Saturday 26 December 2015

Alan King on Benny

Tributes were seemingly endless after the death of Jack Benny on December 26, 1974. Newspapers ran more than wire service reports; their own columnists and even editorial writers would memorialise what Benny meant to the world.

Newsday did something else. It talked to comedian Alan King about Benny. King appeared on Benny’s TV show in the ‘60s and roasted him on a special in the ‘70s. But their relationship went beyond that. King talked about it years later in one of his books, and he talked about it in a column in Newsday two days after Jack’s death. King’s sentiments were universal, but he coupled it with a personal story.
‘Cheapest Man’ Gave Both Life And His Money

Special to Newsday
“Your money or your life!”
Not very funny, but it was the straight line to the biggest laugh in radio history. After spending 35 years developing an image as the “Cheapest Man in the World,” Jack Benny was walking down a dark radio street when a holdup man appeared and threatened: “Your money or your life!”
Jack didn’t answer. After one minute (you see, he was thinking about it), the audience started laughing. After his two minutes of silence they roared.
Strange, but that’s what Jack Benny’s comedy was all about. It wasn’t what he said. It’s what he didn’t say that was important.
But to a young comic of 16, it was what Jack Benny did say that was important. Whenever Jack was in New York, he'd come to see me at the famed Leon and Eddie’s on 52nd Street. And he always asked me to join his table.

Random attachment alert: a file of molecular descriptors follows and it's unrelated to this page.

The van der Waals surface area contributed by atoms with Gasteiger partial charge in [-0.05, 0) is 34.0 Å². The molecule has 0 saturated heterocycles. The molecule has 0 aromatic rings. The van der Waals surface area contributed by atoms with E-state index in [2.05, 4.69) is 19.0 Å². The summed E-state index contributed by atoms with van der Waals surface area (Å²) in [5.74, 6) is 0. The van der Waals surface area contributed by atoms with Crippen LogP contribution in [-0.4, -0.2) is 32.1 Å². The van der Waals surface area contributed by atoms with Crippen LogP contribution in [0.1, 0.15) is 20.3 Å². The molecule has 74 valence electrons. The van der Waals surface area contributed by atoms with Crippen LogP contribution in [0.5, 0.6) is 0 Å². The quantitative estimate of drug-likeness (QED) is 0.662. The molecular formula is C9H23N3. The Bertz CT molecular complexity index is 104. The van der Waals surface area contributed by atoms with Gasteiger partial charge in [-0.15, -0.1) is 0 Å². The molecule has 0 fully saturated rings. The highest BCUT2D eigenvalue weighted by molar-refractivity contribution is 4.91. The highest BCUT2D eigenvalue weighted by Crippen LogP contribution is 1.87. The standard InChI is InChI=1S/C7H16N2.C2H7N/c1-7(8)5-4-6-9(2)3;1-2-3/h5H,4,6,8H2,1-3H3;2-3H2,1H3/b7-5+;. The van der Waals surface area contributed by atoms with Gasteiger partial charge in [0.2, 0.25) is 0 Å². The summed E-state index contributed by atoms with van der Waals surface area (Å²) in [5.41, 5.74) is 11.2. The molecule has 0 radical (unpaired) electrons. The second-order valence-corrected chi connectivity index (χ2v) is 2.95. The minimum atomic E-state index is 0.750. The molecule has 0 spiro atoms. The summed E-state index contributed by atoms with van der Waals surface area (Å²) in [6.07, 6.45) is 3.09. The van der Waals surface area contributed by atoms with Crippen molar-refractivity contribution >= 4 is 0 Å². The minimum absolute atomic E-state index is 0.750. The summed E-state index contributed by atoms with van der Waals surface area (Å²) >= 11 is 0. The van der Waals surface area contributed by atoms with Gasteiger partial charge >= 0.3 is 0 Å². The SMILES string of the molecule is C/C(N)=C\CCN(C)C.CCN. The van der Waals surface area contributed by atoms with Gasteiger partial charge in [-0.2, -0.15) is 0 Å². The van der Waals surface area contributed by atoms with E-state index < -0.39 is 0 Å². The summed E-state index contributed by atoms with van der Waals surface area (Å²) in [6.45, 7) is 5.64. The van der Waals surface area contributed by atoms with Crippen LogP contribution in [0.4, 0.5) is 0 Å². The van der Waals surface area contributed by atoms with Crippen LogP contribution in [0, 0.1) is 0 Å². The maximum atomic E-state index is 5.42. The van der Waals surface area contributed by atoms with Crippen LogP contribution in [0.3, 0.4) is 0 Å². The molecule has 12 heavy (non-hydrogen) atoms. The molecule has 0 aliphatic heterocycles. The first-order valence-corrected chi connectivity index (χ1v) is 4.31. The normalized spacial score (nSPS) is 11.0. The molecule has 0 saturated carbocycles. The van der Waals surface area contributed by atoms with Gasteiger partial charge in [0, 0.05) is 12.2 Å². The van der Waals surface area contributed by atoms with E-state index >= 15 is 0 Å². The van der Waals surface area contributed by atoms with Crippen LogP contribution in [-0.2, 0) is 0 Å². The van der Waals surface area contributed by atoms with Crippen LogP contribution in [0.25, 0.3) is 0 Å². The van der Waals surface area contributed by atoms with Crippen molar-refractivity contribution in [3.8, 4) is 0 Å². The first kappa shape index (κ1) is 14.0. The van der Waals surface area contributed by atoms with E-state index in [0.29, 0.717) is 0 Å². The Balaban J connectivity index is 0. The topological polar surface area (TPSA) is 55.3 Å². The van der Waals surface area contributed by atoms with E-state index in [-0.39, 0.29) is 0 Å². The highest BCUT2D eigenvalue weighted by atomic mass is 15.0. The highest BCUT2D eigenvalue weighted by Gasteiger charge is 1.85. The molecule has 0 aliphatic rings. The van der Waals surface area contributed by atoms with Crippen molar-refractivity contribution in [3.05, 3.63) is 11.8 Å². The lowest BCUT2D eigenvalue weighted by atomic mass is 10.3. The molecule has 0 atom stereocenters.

“You were great,” he would say. “You’re gonna make it big. Stay with it.”
Always words of encouragement. And always treating me as an equal. He was my idol. And he became my friend. Always words of encouragement.
He never failed to call me after my TV show just to tell me that he was watching, and he enjoyed. He’d call collect.
His opening line was “Well, you don’t want me to destroy a legend, do you?”
Cheap? He was the most giving man I ever knew.
He appeared all over the world at benefits for charity, no matter what the cost. Many years ago he flew from California to appear with me for the Nassau Center for Emotionally Disturbed Children in Syosset, N.Y.
His opening line was: “I flew all the way from California because I figured it was cheaper than sending money.”
Two days later he sent a check for $5,000 to the center.
Your money or your life. Jack Benny gave up both to make this world a happier and better place. I’ll miss him.

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